Male chivalry makes a comeback
"Often things are better defined as what they are not, rather than as what they are" was Edwin Torres's '12 starting point for trying to define what his new club is all about. Edwin is the president and founder of one of Colby's and the Pugh Center's newest clubs, the Gentlemen of Quality (GQ). This definition certainly is a work in progress, and although the members of GQ don't know exactly what they want their club to be, they do know that it is not exclusive, it is not just a social club and it certainly is not a place where ungentlemanly behavior is welcome or tolerated.
The original idea for the club came last spring, after Dean Joseph Atkins visited Brandeis University in Waltham, Mass. and discovered a student group called the Men of Color Alliance (M.O.C.A.). Atkins says, "I thought it was such a neat idea, because it was such a wide variety of people with different backgrounds having a dinner conversation together" about any issues they felt needed to be discussed.
Atkins brought the idea back to Colby and bounced it off of Edwin Torres, who went to an all- boys high school and missed the "camaraderie, brotherhood and support" that he had with his friends and classmates in high school. Since then, Torres has taken the reign and Atkins describes his role as faculty adviser as such: "I am an observer and an admirer of the sort of courage that these guys have to do what a lot of men might think is kind of corny....I'm a fan and a supporter right now and they just come to me with questions and for advice."
After many revisions of the club's constitution, it was approved to join the Pugh Center. The club was originally the Gentlemen of Color, until one day Torres and Atkins were in Pulver showing their new constitution off to a friend who responded, as Atkins put it, "too bad I can't join because I'm a white student." The word "color" was not the important part of the name, but rather the word "gentleman," and the founders wanted to make sure the name didn't discourage any potential participants.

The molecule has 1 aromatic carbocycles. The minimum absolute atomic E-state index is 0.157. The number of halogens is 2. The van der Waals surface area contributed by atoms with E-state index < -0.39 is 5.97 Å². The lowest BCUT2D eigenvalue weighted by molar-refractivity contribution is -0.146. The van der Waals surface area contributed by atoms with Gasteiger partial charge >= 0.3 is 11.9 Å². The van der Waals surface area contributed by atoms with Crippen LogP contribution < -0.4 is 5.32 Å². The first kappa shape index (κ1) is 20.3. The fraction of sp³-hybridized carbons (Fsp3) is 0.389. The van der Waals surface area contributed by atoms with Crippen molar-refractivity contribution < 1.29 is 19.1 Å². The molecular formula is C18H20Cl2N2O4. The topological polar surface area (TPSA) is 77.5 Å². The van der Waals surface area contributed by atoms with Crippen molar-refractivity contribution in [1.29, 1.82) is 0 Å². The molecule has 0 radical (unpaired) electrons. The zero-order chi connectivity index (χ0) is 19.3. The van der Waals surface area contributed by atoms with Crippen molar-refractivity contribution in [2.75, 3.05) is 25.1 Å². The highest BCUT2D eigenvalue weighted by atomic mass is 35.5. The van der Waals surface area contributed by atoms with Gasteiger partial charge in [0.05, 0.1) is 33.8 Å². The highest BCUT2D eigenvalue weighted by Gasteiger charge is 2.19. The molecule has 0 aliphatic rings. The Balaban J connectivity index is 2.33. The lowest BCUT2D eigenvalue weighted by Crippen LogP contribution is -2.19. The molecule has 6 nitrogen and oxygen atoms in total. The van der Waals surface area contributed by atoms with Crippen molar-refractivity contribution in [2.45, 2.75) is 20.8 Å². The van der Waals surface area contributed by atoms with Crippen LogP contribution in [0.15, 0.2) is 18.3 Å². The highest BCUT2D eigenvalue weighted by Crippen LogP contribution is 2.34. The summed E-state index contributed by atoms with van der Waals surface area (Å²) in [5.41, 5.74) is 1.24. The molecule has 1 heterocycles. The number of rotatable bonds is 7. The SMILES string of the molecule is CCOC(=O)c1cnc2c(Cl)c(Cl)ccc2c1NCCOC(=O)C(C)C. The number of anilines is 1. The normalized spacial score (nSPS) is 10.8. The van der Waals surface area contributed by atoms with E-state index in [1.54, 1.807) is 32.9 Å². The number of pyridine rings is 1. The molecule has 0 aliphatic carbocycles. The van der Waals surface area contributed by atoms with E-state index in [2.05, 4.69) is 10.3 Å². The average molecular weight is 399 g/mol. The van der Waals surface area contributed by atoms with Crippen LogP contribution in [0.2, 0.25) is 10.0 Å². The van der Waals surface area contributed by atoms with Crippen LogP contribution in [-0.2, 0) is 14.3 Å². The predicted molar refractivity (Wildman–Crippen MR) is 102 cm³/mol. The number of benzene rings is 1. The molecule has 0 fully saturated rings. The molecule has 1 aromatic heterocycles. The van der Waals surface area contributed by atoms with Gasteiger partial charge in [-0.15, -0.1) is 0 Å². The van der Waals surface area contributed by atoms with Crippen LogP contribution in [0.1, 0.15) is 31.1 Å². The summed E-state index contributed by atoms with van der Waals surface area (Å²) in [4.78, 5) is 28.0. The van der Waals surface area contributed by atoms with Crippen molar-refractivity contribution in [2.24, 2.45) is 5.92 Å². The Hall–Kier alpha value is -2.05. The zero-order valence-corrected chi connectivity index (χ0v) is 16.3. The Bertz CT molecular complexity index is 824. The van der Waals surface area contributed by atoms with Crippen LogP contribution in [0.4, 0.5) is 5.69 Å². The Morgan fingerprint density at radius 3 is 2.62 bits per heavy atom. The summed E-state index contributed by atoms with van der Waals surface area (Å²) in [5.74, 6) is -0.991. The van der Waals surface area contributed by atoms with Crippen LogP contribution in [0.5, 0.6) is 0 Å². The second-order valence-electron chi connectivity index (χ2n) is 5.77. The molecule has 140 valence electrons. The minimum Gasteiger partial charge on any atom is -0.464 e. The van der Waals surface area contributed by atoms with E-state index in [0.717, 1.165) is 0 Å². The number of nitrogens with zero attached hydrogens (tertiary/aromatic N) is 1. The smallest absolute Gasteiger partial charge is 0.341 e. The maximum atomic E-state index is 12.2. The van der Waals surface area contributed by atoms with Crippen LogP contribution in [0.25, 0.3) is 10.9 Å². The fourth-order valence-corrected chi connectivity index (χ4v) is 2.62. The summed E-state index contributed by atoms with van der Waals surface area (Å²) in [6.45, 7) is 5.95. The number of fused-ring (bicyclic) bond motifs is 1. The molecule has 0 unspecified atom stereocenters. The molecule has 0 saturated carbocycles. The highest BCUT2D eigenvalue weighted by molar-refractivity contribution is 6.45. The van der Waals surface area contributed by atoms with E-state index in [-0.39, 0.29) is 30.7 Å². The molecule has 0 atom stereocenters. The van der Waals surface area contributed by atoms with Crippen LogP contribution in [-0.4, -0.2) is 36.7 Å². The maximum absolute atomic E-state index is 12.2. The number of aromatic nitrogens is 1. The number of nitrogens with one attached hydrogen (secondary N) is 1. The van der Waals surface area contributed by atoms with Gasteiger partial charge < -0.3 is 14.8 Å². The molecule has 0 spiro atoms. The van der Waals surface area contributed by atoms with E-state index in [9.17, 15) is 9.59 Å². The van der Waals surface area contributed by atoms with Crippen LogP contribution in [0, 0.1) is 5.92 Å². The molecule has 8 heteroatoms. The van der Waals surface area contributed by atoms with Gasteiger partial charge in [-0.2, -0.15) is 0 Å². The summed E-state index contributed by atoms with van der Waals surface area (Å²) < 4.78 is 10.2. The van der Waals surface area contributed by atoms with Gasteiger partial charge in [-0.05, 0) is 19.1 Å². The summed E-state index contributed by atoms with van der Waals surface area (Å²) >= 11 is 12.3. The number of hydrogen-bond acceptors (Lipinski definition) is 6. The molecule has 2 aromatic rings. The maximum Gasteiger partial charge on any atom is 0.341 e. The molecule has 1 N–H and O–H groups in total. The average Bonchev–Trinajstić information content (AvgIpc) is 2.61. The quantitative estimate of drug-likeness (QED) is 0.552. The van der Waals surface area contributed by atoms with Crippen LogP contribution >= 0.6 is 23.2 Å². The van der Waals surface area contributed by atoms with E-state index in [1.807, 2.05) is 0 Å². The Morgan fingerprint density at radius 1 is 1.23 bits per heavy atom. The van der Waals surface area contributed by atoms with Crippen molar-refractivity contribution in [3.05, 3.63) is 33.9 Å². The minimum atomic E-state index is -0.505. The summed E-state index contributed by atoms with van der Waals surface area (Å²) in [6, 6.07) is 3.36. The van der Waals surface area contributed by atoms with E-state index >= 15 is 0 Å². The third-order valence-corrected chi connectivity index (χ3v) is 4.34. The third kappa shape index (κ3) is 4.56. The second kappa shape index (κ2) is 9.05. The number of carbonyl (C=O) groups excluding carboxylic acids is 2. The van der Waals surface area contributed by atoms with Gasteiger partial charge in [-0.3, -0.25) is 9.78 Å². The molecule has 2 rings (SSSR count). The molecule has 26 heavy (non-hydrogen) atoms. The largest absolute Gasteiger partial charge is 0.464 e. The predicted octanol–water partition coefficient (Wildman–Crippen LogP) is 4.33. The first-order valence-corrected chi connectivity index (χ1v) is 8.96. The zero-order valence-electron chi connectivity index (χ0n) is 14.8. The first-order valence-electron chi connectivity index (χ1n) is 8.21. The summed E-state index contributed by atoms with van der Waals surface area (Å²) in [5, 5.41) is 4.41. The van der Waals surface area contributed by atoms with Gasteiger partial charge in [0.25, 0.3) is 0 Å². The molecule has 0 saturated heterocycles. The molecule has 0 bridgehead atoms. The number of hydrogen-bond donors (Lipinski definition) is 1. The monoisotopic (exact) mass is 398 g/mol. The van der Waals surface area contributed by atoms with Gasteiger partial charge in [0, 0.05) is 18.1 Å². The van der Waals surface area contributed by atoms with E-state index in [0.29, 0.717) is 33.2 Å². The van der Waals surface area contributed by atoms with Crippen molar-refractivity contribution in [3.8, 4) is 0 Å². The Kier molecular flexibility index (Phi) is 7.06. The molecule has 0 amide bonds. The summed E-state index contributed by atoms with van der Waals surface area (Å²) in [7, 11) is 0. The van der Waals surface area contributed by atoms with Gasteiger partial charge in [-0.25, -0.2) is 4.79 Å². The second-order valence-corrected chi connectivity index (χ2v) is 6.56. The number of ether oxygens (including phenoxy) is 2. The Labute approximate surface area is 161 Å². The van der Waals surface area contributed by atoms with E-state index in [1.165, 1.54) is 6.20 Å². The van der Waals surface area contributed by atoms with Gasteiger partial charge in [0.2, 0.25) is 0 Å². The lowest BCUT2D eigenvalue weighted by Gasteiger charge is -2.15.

The term "gentleman" and some of the club's plans are still off-putting to certain people around campus. At the club's first ever public meeting last Thursday night, the club founders welcomed all new and potential members. Representatives from the Colby Women's Group and the Colby Bridge were also in attendance. At the meeting, the members of GQ went through their list of potential events this year, a list that focuses on both social issues like men against rape and women's history month, as well as social events like a Super Bowl party.
The representatives from the Women's Group used the get-together as a forum to bring up several issues they have with GQ. In short, they are unhappy with the male-driven focus of the group and fear that events centered around sports, like a Super Bowl party, will perpetuate male stereotypes and alienate women. These concerns opened a floodgate of gender issues and a debate over whether or not it is socially responsible to have a "guys" club. The club members of GQ thanked the girls profusely for their criticism and even invited them back for a private discussion the next day.
Torres and his club are still trying to define what their club is and what they want it to become. This mission is bound to be an uphill struggle, as Atkins believes the gentleman is a dying breed. Atkins says, "it seems like it's out of vogue [to be a gentleman], like that's something that nobody would aspire to be. You want to be a player, you want to be all these other things. No--you can be a gentleman and you can be all the things that you need to be."